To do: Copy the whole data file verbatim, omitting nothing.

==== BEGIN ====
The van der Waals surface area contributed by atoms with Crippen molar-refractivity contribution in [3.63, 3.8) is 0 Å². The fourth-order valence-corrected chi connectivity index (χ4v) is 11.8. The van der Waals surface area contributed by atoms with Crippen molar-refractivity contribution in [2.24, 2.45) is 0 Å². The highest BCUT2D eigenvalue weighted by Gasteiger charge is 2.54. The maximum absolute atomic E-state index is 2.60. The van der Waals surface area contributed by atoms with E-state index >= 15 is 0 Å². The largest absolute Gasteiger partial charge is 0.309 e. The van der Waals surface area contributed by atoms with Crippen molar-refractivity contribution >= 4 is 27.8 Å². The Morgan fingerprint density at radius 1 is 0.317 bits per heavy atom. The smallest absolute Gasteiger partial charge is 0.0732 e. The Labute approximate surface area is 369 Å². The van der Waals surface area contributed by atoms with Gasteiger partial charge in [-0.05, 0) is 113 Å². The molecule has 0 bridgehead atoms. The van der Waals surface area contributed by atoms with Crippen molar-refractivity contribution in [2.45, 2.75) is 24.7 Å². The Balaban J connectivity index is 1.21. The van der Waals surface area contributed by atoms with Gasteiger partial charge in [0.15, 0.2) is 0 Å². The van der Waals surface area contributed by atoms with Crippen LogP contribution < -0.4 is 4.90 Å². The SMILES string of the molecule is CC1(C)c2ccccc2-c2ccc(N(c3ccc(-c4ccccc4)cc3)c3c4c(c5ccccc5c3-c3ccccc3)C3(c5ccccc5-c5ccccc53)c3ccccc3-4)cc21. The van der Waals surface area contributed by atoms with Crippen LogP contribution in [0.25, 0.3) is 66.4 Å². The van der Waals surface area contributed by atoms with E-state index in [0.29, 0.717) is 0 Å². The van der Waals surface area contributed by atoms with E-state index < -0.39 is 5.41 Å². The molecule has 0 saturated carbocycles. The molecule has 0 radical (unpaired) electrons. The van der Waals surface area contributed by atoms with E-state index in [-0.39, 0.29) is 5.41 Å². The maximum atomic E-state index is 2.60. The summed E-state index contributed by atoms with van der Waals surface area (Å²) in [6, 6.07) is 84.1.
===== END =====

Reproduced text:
The van der Waals surface area contributed by atoms with Crippen molar-refractivity contribution in [3.63, 3.8) is 0 Å². The fourth-order valence-corrected chi connectivity index (χ4v) is 11.8. The van der Waals surface area contributed by atoms with Crippen molar-refractivity contribution in [2.24, 2.45) is 0 Å². The highest BCUT2D eigenvalue weighted by Gasteiger charge is 2.54. The maximum absolute atomic E-state index is 2.60. The van der Waals surface area contributed by atoms with E-state index >= 15 is 0 Å². The largest absolute Gasteiger partial charge is 0.309 e. The van der Waals surface area contributed by atoms with Crippen molar-refractivity contribution >= 4 is 27.8 Å². The Morgan fingerprint density at radius 1 is 0.317 bits per heavy atom. The smallest absolute Gasteiger partial charge is 0.0732 e. The Labute approximate surface area is 369 Å². The van der Waals surface area contributed by atoms with Gasteiger partial charge in [-0.05, 0) is 113 Å². The molecule has 0 bridgehead atoms. The van der Waals surface area contributed by atoms with Crippen molar-refractivity contribution in [2.45, 2.75) is 24.7 Å². The Balaban J connectivity index is 1.21. The van der Waals surface area contributed by atoms with Gasteiger partial charge in [0.15, 0.2) is 0 Å². The van der Waals surface area contributed by atoms with Crippen LogP contribution < -0.4 is 4.90 Å². The SMILES string of the molecule is CC1(C)c2ccccc2-c2ccc(N(c3ccc(-c4ccccc4)cc3)c3c4c(c5ccccc5c3-c3ccccc3)C3(c5ccccc5-c5ccccc53)c3ccccc3-4)cc21. The van der Waals surface area contributed by atoms with Crippen LogP contribution in [0.25, 0.3) is 66.4 Å². The van der Waals surface area contributed by atoms with E-state index in [0.29, 0.717) is 0 Å². The van der Waals surface area contributed by atoms with E-state index < -0.39 is 5.41 Å². The molecule has 0 saturated carbocycles. The molecule has 0 radical (unpaired) electrons. The van der Waals surface area contributed by atoms with E-state index in [-0.39, 0.29) is 5.41 Å². The maximum atomic E-state index is 2.60. The summed E-state index contributed by atoms with van der Waals surface area (Å²) in [6, 6.07) is 84.1.